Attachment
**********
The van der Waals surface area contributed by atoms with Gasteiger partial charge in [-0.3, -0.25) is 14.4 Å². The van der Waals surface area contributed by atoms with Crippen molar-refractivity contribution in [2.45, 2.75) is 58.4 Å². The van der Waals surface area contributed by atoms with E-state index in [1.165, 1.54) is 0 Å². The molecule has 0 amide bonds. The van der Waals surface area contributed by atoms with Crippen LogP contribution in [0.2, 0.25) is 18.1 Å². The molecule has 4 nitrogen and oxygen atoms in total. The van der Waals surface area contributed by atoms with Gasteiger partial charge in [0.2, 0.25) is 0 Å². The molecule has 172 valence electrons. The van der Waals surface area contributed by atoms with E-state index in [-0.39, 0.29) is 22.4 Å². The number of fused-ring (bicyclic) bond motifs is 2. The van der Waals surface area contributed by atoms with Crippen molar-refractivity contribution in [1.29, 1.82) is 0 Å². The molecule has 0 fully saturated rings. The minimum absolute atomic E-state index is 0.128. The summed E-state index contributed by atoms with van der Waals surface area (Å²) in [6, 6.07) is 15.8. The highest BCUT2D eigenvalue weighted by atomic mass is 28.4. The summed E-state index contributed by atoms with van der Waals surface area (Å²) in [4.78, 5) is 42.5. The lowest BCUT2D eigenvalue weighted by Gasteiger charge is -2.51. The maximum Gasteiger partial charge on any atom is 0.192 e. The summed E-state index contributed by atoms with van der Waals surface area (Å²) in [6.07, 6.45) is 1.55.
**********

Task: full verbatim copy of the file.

The van der Waals surface area contributed by atoms with Gasteiger partial charge in [-0.3, -0.25) is 14.4 Å². The van der Waals surface area contributed by atoms with Crippen molar-refractivity contribution in [2.45, 2.75) is 58.4 Å². The van der Waals surface area contributed by atoms with E-state index in [1.165, 1.54) is 0 Å². The molecule has 0 amide bonds. The van der Waals surface area contributed by atoms with Crippen LogP contribution in [0.2, 0.25) is 18.1 Å². The molecule has 4 nitrogen and oxygen atoms in total. The van der Waals surface area contributed by atoms with Gasteiger partial charge in [0.2, 0.25) is 0 Å². The molecule has 172 valence electrons. The van der Waals surface area contributed by atoms with E-state index in [-0.39, 0.29) is 22.4 Å². The number of fused-ring (bicyclic) bond motifs is 2. The van der Waals surface area contributed by atoms with Crippen molar-refractivity contribution in [1.29, 1.82) is 0 Å². The molecule has 0 fully saturated rings. The minimum absolute atomic E-state index is 0.128. The summed E-state index contributed by atoms with van der Waals surface area (Å²) in [6, 6.07) is 15.8. The highest BCUT2D eigenvalue weighted by atomic mass is 28.4. The summed E-state index contributed by atoms with van der Waals surface area (Å²) in [4.78, 5) is 42.5. The lowest BCUT2D eigenvalue weighted by Gasteiger charge is -2.51. The maximum Gasteiger partial charge on any atom is 0.192 e. The summed E-state index contributed by atoms with van der Waals surface area (Å²) in [6.07, 6.45) is 1.55.